Catalonia and Roussilion, were the Stages of this War, in the Beginning of the Year; where the Mareschal de Breze, and the Sieur de la Mothe-Houdancourt, combated with all the Hardships of the Winter, as well as with Valiant Enemies. The Rigour of the Season did not cool the Courage of these Generals, nor divert their Resolution from taking the Field. All the Country appear'd like a frozen Lake, and there was no Place for them to encamp, but in Deep Snows or Ice: yet, for all these Discouragements, the Mare­schal de Breze block'd up Perpignan, a Town of great Strength in Roussilion, whilst the Sieur de la Mothe kept the Arragonians in Play, and baffl'd the Enterprises of the Casti­lians, having given them two Signal Defeats.

These successful Actions of the French Ge­nerals, invited the King their Master to give them a Visit, being very desirous to take Per­pignan, and settle the Affairs of Catalonia. He therefore sends another Army under the Command of the Mareschal de la Mesleraye, which he soon followed in Person.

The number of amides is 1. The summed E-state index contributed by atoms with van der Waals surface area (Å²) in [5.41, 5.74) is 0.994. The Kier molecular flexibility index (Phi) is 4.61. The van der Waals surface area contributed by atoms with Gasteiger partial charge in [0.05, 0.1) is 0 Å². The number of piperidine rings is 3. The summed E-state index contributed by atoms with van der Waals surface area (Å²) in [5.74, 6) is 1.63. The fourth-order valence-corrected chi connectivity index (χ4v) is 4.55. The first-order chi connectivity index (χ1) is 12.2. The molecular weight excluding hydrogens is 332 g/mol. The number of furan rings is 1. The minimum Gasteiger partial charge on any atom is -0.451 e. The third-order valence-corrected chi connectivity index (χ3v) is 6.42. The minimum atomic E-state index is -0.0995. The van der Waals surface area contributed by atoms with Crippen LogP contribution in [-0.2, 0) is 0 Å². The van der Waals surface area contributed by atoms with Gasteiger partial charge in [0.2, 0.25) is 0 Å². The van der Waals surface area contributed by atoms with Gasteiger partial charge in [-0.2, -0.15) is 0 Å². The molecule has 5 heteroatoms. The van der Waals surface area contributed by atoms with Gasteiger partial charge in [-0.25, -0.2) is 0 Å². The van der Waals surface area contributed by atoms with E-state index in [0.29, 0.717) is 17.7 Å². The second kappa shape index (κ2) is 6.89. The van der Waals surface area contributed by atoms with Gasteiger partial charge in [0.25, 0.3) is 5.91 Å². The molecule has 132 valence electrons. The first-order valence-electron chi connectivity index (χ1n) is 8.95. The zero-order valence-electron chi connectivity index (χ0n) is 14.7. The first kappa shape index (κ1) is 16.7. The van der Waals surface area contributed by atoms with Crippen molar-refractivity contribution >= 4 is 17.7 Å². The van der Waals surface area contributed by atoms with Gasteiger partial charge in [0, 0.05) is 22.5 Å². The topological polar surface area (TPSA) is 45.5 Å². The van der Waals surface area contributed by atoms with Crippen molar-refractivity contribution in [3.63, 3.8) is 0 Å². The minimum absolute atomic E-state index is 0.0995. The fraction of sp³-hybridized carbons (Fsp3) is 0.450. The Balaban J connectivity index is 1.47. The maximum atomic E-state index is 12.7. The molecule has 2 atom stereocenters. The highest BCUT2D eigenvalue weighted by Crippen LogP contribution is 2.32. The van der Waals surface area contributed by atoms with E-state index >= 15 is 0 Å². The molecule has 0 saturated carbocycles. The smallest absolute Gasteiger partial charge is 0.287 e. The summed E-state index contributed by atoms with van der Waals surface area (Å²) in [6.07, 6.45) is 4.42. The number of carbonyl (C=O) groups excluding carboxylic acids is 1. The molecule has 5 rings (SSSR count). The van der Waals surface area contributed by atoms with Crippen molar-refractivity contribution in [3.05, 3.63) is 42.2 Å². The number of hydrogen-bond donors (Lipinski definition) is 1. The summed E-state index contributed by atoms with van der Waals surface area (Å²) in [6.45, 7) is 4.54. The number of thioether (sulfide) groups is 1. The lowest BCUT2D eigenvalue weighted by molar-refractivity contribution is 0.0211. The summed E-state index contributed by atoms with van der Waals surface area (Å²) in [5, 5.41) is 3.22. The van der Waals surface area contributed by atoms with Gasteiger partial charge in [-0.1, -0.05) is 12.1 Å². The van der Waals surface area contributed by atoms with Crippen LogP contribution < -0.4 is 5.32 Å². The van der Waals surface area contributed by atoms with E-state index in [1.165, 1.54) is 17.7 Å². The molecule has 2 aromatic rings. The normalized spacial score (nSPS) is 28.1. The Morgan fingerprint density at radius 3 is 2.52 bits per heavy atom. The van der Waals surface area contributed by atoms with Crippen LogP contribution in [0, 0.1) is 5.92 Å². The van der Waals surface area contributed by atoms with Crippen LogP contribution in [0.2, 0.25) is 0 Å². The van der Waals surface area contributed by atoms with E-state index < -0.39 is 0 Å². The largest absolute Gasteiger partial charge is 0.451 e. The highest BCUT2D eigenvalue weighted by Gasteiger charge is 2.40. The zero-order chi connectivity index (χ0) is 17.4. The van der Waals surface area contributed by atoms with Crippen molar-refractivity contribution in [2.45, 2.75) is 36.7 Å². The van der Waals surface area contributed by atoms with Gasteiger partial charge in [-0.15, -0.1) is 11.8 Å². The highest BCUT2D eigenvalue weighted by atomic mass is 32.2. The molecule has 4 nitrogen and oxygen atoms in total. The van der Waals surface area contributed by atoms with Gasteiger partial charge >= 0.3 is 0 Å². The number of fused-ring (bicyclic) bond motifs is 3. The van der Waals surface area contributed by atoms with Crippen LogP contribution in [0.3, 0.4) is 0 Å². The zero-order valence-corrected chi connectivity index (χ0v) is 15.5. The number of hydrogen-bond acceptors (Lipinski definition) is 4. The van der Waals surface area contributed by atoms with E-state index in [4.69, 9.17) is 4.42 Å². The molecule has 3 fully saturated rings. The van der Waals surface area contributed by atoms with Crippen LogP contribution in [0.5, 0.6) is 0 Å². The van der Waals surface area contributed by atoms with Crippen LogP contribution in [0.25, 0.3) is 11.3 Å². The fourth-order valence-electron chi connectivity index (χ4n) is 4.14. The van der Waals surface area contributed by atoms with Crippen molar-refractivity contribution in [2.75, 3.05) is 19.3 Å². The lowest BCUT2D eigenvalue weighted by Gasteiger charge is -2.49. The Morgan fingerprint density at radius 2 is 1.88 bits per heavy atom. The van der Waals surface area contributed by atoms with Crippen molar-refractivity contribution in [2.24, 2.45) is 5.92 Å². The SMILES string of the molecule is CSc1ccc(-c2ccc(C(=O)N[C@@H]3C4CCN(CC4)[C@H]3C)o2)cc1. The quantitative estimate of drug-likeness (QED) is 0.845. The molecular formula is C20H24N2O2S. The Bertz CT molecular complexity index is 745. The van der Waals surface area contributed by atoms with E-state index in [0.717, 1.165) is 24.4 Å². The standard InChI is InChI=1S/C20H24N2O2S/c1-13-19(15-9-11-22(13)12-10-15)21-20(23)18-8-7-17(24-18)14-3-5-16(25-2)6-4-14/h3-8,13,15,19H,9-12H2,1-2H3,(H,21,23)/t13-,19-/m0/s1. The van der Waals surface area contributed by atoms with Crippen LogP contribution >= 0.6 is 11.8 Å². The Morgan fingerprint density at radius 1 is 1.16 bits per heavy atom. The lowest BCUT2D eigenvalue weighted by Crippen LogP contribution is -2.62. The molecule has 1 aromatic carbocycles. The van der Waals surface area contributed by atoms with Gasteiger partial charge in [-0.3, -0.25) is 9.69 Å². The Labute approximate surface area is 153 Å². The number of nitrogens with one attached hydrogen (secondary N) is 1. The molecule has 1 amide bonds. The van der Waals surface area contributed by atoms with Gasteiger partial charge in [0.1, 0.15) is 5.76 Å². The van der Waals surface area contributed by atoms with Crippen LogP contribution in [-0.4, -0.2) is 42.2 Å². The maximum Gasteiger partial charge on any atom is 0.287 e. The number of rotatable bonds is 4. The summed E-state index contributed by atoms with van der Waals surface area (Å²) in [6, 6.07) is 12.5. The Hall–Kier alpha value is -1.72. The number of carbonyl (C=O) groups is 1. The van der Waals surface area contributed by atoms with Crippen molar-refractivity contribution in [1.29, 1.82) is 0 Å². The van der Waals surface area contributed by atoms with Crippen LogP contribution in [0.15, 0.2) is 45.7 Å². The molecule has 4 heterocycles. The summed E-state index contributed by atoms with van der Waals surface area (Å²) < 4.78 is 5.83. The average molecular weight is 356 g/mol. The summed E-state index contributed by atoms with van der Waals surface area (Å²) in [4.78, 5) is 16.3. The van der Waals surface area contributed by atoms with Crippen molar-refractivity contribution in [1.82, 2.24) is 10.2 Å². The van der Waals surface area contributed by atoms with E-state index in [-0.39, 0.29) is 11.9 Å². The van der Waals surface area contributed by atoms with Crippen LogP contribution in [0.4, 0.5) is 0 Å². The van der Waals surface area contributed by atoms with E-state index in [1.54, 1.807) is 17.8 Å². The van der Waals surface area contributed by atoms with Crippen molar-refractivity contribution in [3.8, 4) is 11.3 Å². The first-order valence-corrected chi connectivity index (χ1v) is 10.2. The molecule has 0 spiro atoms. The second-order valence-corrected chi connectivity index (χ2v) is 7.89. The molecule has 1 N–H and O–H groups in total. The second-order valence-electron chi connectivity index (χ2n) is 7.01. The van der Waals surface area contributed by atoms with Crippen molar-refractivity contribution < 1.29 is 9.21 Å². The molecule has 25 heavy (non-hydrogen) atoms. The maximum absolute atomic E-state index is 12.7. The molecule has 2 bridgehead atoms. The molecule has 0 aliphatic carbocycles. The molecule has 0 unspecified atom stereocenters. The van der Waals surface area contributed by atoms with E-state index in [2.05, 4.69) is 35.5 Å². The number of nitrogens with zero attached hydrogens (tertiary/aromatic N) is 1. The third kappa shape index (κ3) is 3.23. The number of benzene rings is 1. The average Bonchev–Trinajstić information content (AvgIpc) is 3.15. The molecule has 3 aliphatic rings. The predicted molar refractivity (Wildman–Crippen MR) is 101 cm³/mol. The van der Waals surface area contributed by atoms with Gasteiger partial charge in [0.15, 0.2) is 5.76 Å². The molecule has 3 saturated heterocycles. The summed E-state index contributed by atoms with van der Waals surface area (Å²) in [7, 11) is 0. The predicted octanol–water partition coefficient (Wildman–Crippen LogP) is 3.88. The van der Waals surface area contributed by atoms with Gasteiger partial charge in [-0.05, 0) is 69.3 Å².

There was now a generous Envy raised be­tween so many Great Commanders, every one striving to advance himself in the King's E­steem by his Services. And the particular Merits of the Sieur de la Mothe, drew a fa­vourable Eye on him. The King made him Mareschal of France; the Staff which is the Badge of his Office, being presented to him by the Mareschal de Breze at Barcelona, to the general Satisfaction and Joy as well of the Catalonians as the French.

This Honour was conferr'd on him, pre­sently after the great Victory obtained over the Spanish Forces, at Ville-Franche in Ca­talonia.

In the mean while, the Mareschal de Mesleraye, invested the strong Castle of Coli­oubre, which was surrender'd to him upon honourable Terms, by the Marquis of Mor­tare, General of the Spanish Horse in Roussi­lion, and Governour of that Castle.

The King flush'd with Conquests and Suc­cesses, would not suffer his Army to lie idle, but in good earnest laid close Siege to Per­pignan.

Yet such was the Generosity of this Prince, that before he tried the Force of his Cannon, [Page 27]he ordered the Mareschal de Mesleraye, to send a Herald to the Marquis de Flores, Go­vernour of the Town, to put him in Mind of the great Streights the Besieged were in for want of Provisions, of which his Majesty was not ignorant; and, that there was no Hopes of Relief from the Marquis de Povar, General of the Spanish Forces in Arragon, there being left alive but a few Companies of all his Army, after the great Defeat which was given them near Ville-Franche.